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  • Yohanes Sondang Kunto (a1) (a2) and Hilde Bras (a1)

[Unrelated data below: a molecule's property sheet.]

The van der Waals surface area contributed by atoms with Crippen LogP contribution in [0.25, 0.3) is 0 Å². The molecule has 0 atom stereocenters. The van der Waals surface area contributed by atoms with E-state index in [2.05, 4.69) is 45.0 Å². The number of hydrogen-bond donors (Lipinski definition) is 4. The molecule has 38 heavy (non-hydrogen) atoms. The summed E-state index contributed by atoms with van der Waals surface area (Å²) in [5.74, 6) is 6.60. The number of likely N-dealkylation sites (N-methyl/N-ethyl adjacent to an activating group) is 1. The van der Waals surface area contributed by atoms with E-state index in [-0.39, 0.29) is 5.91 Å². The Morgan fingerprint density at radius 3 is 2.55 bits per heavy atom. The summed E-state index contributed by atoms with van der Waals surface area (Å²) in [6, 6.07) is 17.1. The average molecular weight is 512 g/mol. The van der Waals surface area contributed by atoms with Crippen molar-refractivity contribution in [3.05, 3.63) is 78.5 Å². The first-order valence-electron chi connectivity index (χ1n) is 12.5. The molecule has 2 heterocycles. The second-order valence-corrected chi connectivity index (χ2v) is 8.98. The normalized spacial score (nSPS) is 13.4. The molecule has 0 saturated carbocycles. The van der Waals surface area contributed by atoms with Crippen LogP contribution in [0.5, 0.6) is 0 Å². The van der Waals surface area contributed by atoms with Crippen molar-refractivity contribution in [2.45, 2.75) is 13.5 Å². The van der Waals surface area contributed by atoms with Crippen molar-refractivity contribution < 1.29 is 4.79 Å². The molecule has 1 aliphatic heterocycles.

In contrast to the extensive knowledge on the association between women’s empowerment and the nutritional status of children under the age of five, relatively little is known about the influence of women’s empowerment on adolescents’ nutritional status. This study aimed to assess the association between women’s empowerment and gender inequalities in adolescent nutritional status. Data were from the Indonesian Family Life Survey (IFLS) covering the period 1997 to 2015, and consisted of 16,683 observations from 13,396 adolescents between the ages of 10 and 19 years born in 6781 families. Three indicators of women’s empowerment were used: mother’s education, mother’s bargaining power and mother’s working status. Multivariate linear regression with robust standard errors was used to examine whether and how these indicators of women’s empowerment influenced adolescent nutritional status. Interaction terms were added to analyse how the association between women’s empowerment and adolescent nutritional status differed by gender. The results showed that mother’s education and mother’s working status were significantly associated with adolescent nutritional status, particularly with height-for-age. Adolescents of well-educated mothers had a higher height-for-age while those who were raised by mothers with a blue-collar job had a lower height-for-age. Although no gender differences were found for height-for-age, gender differences for BMI-for-age were obvious, with boys having a lower BMI-for-age than girls. Interactions between indicators of mother’s empowerment and gender showed that the gender gap in BMI-for-age was smaller for adolescents of more educated mothers. However, further analyses of food consumption patterns showed that boys whose mothers were more educated consumed more fast food and had higher instant noodle consumption than girls, thus suggesting gender bias in new disguise.

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